Consumer demand for fresh, wholesome meat, vegetables and grains is causing a return to sustainable ranching and agriculture.
The move away from antibiotics, hormones and factory meat production forces practices that restore farmland and rangelands. It is coincidental, as well as an enormous bonus, that these are more profitable and environmentally sustainable.
These changes in how we produce our food have little to do with initiatives from agro-giants, universities or regulatory agencies: They are bottoms up, consumer-driven changes led by small producers.
To move this process forward we must: (1) dismantle the regulations and subsidies that give Big Food competitive advantages over small-scale farms and ranches, and, (2) enforce existing antitrust laws, originated by Presidents Roosevelt and Taft, to break up the giant companies—and not just in food production.
NOTE: This post is from an Associated Press article and appeared on SAExpressNews.com on November 29, 2016
McDonald’s said Tuesday it is expanding a test of fresh beef burgers after a trial run in Texas got a positive response.
The world’s largest burger chain’s experimentation is part of its effort to change the public’s perception of its food quality and freshness.
The fresh beef test, which had been at 55 restaurants across the Dallas-Fort Worth area, now has expanded to include 75 restaurants across northeast Oklahoma. The test of never-frozen beef only includes Quarter Pounder patties, not the smaller patties that come on hamburgers and Big Macs.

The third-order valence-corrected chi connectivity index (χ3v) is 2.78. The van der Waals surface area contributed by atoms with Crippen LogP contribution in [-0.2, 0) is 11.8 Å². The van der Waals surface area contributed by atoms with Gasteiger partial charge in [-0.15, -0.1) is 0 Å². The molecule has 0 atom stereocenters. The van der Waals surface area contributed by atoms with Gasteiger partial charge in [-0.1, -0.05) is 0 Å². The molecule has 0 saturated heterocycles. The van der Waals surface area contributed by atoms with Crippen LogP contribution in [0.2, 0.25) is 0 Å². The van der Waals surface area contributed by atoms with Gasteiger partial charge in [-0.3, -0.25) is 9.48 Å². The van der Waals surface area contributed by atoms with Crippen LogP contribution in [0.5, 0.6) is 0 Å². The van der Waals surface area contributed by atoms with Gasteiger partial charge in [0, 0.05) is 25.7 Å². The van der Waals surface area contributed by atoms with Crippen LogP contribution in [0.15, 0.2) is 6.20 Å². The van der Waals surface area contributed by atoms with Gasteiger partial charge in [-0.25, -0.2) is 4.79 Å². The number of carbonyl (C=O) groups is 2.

Fresh beef represents a huge opportunity for McDonald’s but also a substantial risk. It means a big change to the process of food delivery and preparation. But McDonald’s has shown willingness over the last two years to make big changes to its food to improve still sluggish foot traffic, and to draw in a younger crowd that prefers “better burger” rivals such as Shake Shack, Epic Burger or Five Guys. Wendy’s also has been ramping up marketing efforts recently behind its own fresh beef.
McDonald’s has made other changes to its food, including removing high fructose corn syrup from its buns, swapping margarine for butter on its Egg McMuffins, moving toward chicken without antibiotics, and stripping out preservatives from its chicken nuggets. It’s also changed the way its food is prepared in order to improve the taste, such as toasting buns and searing beef differently.
It’s not clear how long the fresh beef test will last before the chain will consider offering it at restaurants nationwide, or if that will happen at all.
McDonald’s always does a trial run when it makes changes to its food or adds new menu items to make sure customers respond before a national rollout. The burger chain, headquartered in suburban Chicago, tends to favor Texas to start tests involving beef because burgers make up a bigger percentage of average sales at restaurants there. It tends to focus on spots such as Atlanta for chicken, the Northeast for coffee and California for salads.